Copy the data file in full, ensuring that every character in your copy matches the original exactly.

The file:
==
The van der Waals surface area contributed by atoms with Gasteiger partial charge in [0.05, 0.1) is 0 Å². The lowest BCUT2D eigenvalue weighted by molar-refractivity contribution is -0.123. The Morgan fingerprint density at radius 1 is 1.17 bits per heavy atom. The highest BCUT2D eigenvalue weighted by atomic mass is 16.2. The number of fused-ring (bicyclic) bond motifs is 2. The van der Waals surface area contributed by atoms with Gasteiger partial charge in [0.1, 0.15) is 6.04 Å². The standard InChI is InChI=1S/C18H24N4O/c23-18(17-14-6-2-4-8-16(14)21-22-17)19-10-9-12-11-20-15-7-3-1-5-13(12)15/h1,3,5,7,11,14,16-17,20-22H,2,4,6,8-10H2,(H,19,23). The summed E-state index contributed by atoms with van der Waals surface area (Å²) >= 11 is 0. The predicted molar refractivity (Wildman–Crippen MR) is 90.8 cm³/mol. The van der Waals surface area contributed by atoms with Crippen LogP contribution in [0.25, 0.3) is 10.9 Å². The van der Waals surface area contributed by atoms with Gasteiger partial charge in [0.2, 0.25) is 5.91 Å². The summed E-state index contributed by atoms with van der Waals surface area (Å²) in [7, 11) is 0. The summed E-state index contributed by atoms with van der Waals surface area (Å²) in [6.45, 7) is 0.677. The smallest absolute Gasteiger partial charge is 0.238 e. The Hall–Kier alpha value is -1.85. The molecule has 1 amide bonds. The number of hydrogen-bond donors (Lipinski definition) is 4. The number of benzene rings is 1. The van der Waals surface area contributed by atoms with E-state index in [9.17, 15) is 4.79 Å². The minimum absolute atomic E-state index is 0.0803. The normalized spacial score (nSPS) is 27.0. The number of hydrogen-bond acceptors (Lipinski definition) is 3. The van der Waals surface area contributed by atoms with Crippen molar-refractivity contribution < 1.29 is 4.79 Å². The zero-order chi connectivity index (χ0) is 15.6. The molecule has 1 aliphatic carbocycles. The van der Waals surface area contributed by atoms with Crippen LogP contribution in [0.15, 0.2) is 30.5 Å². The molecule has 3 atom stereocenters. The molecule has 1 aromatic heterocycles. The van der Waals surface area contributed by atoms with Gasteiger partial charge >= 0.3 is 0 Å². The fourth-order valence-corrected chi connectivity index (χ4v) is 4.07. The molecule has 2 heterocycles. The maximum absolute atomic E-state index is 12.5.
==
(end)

The van der Waals surface area contributed by atoms with Gasteiger partial charge in [0.05, 0.1) is 0 Å². The lowest BCUT2D eigenvalue weighted by molar-refractivity contribution is -0.123. The Morgan fingerprint density at radius 1 is 1.17 bits per heavy atom. The highest BCUT2D eigenvalue weighted by atomic mass is 16.2. The number of fused-ring (bicyclic) bond motifs is 2. The van der Waals surface area contributed by atoms with Gasteiger partial charge in [0.1, 0.15) is 6.04 Å². The standard InChI is InChI=1S/C18H24N4O/c23-18(17-14-6-2-4-8-16(14)21-22-17)19-10-9-12-11-20-15-7-3-1-5-13(12)15/h1,3,5,7,11,14,16-17,20-22H,2,4,6,8-10H2,(H,19,23). The summed E-state index contributed by atoms with van der Waals surface area (Å²) >= 11 is 0. The predicted molar refractivity (Wildman–Crippen MR) is 90.8 cm³/mol. The van der Waals surface area contributed by atoms with Crippen LogP contribution in [0.25, 0.3) is 10.9 Å². The van der Waals surface area contributed by atoms with Gasteiger partial charge in [0.2, 0.25) is 5.91 Å². The summed E-state index contributed by atoms with van der Waals surface area (Å²) in [7, 11) is 0. The summed E-state index contributed by atoms with van der Waals surface area (Å²) in [6.45, 7) is 0.677. The smallest absolute Gasteiger partial charge is 0.238 e. The Hall–Kier alpha value is -1.85. The molecule has 1 amide bonds. The number of hydrogen-bond donors (Lipinski definition) is 4. The number of benzene rings is 1. The van der Waals surface area contributed by atoms with E-state index in [9.17, 15) is 4.79 Å². The minimum absolute atomic E-state index is 0.0803. The normalized spacial score (nSPS) is 27.0. The number of hydrogen-bond acceptors (Lipinski definition) is 3. The van der Waals surface area contributed by atoms with Crippen molar-refractivity contribution < 1.29 is 4.79 Å². The zero-order chi connectivity index (χ0) is 15.6. The molecule has 1 aliphatic carbocycles. The van der Waals surface area contributed by atoms with Crippen LogP contribution in [0.15, 0.2) is 30.5 Å². The molecule has 3 atom stereocenters. The molecule has 1 aromatic heterocycles. The van der Waals surface area contributed by atoms with Gasteiger partial charge >= 0.3 is 0 Å². The fourth-order valence-corrected chi connectivity index (χ4v) is 4.07. The molecule has 2 heterocycles. The maximum absolute atomic E-state index is 12.5.